Once upon a time, three goats lived in a pre-A-Day field. The smallest one was called Little Billy Goat Gruff. The next one was bigger so he was called Big Billy Goat Gruff. But the third one was the biggest of all and was called Great Big Billy Goat Gruff.
At the end of their field was a river and across the river was another field. Now this field – the post-A-Day field – was currently empty and the grass grew long and very green.
Little Billy Goat Gruff could see the chance to get even more lovely tax-free cash than he already had by crossing into the post-A-Day field. Big Billy Goat Gruff said he could see the chance for them all to co-invest in holiday property and buy to lets in the post-A-Day field. Great Big Billy Goat Gruff said he could see the chance to pass his pension fund on to his kids (pun intended) once his time had come to go to goat heaven. They all longed to cross over the river.
Now there was a low bridge across the river but under it lived a horrible troll, the Finance Act troll, who liked to eat tax-free cash better than anything else. So the three goats never dared to cross the bridge into that lovely empty field in case the troll caught them. All three goats had been wise and saved some of the profits they had made from the family cheese business in preparation for their retirement. They had also wisely invested in occupational pension schemes and each had built up tax-free cash of more than 25 per cent of their fund. None of them had big enough funds to worry about enhanced or primary protection.
Each goat had once owned an executive pension plan but Great Big Billy Goat Gruff had recently been tempted to transfer his EPP into an all-singing, all-dancing section 32 plan. He assured his brothers that this section 32 had the ability to do everything known to smart pension people without being caught by the Finance Act troll but his brothers were not so sure.
Stuck in their pre-A-Day field, the goats grew progressively hungry for the riches they could see across the river. So they set about devising a scheme to cross the river without being caught by the troll. The starting point for this plan was a detailed examination of the Finance Act 2004.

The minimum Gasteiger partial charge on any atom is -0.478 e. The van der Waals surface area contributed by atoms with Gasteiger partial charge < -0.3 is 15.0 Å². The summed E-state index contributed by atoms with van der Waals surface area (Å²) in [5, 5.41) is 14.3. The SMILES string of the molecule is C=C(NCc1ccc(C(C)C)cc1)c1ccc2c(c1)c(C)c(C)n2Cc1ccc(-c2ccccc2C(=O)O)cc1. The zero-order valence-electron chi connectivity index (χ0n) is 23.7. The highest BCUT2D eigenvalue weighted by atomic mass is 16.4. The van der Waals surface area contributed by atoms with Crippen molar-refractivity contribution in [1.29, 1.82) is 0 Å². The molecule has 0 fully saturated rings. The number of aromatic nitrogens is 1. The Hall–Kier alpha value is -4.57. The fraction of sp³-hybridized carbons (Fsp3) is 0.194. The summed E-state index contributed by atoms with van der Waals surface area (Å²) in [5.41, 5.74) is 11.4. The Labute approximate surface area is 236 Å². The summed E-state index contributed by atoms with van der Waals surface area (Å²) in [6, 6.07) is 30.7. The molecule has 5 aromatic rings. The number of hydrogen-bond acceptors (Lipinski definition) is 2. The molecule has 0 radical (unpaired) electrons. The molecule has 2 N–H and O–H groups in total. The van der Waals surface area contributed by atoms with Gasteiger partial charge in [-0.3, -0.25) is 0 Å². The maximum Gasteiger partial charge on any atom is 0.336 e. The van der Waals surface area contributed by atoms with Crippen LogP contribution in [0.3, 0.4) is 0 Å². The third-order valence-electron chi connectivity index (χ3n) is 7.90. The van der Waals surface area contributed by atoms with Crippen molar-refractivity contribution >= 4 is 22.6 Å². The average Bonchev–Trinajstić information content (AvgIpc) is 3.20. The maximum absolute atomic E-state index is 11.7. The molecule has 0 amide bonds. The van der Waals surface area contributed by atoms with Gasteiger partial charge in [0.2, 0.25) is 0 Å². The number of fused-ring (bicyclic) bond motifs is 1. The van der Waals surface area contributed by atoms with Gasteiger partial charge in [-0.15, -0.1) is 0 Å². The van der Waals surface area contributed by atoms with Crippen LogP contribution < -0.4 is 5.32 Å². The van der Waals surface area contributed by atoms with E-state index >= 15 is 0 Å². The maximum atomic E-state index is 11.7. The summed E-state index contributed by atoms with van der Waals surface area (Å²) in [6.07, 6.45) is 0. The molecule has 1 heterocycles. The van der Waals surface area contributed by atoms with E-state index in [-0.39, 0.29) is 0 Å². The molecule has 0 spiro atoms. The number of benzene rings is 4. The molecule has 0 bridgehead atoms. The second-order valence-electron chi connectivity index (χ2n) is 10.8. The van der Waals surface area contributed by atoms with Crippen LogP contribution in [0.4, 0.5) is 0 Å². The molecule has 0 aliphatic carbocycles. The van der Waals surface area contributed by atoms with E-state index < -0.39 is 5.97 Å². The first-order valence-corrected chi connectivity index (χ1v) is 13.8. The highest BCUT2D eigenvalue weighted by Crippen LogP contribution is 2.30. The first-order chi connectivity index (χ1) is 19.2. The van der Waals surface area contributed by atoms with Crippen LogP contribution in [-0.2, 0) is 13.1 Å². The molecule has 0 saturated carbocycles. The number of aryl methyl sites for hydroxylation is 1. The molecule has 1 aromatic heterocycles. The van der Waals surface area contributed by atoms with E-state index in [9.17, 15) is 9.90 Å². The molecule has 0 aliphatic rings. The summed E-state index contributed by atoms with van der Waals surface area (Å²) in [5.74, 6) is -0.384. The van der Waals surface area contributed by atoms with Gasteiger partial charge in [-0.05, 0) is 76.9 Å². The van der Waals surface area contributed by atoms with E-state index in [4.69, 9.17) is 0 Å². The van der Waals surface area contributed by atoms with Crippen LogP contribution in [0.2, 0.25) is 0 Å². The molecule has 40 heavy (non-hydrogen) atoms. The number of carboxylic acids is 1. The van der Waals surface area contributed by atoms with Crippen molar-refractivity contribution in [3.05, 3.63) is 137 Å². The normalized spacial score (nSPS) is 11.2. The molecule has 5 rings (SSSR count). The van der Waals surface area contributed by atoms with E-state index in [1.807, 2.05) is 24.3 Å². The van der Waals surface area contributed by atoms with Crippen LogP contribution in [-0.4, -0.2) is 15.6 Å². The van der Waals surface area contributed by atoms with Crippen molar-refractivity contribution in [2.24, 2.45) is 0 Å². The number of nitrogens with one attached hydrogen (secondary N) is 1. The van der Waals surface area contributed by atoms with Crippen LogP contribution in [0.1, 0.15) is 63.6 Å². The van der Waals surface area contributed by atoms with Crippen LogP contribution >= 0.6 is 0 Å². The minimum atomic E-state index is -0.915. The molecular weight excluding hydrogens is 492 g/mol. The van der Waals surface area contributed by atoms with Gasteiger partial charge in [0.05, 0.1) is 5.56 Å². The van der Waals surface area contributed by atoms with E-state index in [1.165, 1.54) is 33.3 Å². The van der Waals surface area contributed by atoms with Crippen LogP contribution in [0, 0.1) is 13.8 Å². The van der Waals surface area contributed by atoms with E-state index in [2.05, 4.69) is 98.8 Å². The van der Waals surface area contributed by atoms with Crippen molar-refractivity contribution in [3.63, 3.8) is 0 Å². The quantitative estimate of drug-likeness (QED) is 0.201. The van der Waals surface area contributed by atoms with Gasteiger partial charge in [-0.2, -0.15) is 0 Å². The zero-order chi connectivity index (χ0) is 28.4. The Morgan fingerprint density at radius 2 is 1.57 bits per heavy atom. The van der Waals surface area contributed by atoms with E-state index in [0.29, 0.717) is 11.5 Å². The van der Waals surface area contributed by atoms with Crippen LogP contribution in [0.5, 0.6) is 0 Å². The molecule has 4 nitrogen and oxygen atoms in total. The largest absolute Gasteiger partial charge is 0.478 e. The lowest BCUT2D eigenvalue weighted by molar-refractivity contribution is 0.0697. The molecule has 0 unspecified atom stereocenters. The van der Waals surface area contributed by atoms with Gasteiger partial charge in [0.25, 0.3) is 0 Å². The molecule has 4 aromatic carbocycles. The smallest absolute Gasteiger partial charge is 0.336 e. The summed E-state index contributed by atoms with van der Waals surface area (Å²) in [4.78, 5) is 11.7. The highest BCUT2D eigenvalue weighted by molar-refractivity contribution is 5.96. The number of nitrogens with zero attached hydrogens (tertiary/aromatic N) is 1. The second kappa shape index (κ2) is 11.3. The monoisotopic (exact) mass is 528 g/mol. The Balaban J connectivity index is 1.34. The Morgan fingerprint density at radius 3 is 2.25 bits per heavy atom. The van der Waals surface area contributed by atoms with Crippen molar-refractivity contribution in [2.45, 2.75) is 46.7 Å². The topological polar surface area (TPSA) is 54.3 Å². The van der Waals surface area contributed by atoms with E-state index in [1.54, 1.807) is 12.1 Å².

Little Billy Goat Gruff recalled reading a smart idea in one of the financial trade papers (probably Money Marketing) which would allow him to cross the bridge and get more tax-free cash. But to do so he had to pay just one more pound into his EPP in the post-A-Day field. So he set about studying the Finance Act for proof that this would work. Sure enough, in Schedule 36, in a section about protecting pre-A-Day tax-free cash rights above 25 per cent, was a very complex calculation that not only allowed him to keep the tax-free cash he already had but offered the chance to get more cash by paying in just one pound on or after April 6, 2006.
Little Billy Goat Gruff told his brothers he was going over to the post-A-Day field to get some more of that lovely tax-free cash. But before he could do so, Big Billy Goat Gruff stopped him. Big Billy Goat Gruff had also been studying the Finance Act and had an even better idea.
In the same section in Schedule 36, Big Billy Goat Gruff had discovered a paragraph about block transfers. So long as at least two members of a pension scheme (scheme A) transferred all their funds to another pension scheme (Scheme b) on or after April 6, 2006, these members could keep their pre- A-Day tax-free cash above 25 per cent. Furthermore, they could build up more tax-free cash rights in the post-A-Day field. Best of all, scheme B could be a self-invested personal pension plan.